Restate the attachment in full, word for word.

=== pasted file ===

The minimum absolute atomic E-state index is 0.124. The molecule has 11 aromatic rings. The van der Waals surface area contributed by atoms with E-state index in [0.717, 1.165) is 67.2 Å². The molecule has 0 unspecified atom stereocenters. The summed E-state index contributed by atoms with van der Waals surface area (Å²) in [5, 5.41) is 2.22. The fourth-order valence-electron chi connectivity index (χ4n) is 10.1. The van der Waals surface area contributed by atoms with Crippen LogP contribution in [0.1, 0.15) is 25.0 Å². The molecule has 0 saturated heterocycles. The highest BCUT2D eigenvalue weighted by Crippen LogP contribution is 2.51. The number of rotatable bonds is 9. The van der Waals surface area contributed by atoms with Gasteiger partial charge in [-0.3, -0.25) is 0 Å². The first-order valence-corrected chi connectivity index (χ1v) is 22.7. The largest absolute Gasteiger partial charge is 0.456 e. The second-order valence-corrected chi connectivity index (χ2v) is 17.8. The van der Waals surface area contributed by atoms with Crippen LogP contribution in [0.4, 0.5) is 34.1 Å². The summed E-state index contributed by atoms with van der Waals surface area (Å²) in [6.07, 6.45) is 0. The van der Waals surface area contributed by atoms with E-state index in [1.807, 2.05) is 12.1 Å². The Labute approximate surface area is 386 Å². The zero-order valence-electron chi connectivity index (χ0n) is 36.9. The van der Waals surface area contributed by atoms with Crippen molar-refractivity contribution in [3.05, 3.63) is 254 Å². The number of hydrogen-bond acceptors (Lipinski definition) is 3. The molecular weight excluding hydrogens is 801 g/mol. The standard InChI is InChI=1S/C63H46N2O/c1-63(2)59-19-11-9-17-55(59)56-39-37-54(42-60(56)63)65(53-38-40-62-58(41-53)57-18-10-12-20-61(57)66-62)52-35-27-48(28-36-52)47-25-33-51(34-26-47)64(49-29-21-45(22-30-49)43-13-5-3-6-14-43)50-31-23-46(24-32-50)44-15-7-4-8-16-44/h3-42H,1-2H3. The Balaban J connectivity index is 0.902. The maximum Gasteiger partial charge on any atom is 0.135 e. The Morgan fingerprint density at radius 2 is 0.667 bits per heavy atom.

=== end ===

The minimum absolute atomic E-state index is 0.124. The molecule has 11 aromatic rings. The van der Waals surface area contributed by atoms with E-state index in [0.717, 1.165) is 67.2 Å². The molecule has 0 unspecified atom stereocenters. The summed E-state index contributed by atoms with van der Waals surface area (Å²) in [5, 5.41) is 2.22. The fourth-order valence-electron chi connectivity index (χ4n) is 10.1. The van der Waals surface area contributed by atoms with Crippen LogP contribution in [0.1, 0.15) is 25.0 Å². The molecule has 0 saturated heterocycles. The highest BCUT2D eigenvalue weighted by Crippen LogP contribution is 2.51. The number of rotatable bonds is 9. The van der Waals surface area contributed by atoms with Gasteiger partial charge in [-0.3, -0.25) is 0 Å². The first-order valence-corrected chi connectivity index (χ1v) is 22.7. The largest absolute Gasteiger partial charge is 0.456 e. The second-order valence-corrected chi connectivity index (χ2v) is 17.8. The van der Waals surface area contributed by atoms with Crippen LogP contribution in [0.4, 0.5) is 34.1 Å². The summed E-state index contributed by atoms with van der Waals surface area (Å²) in [6.07, 6.45) is 0. The van der Waals surface area contributed by atoms with E-state index in [1.807, 2.05) is 12.1 Å². The Labute approximate surface area is 386 Å². The zero-order valence-electron chi connectivity index (χ0n) is 36.9. The van der Waals surface area contributed by atoms with Crippen molar-refractivity contribution in [3.05, 3.63) is 254 Å². The number of hydrogen-bond acceptors (Lipinski definition) is 3. The molecular weight excluding hydrogens is 801 g/mol. The standard InChI is InChI=1S/C63H46N2O/c1-63(2)59-19-11-9-17-55(59)56-39-37-54(42-60(56)63)65(53-38-40-62-58(41-53)57-18-10-12-20-61(57)66-62)52-35-27-48(28-36-52)47-25-33-51(34-26-47)64(49-29-21-45(22-30-49)43-13-5-3-6-14-43)50-31-23-46(24-32-50)44-15-7-4-8-16-44/h3-42H,1-2H3. The Balaban J connectivity index is 0.902. The maximum Gasteiger partial charge on any atom is 0.135 e. The Morgan fingerprint density at radius 2 is 0.667 bits per heavy atom.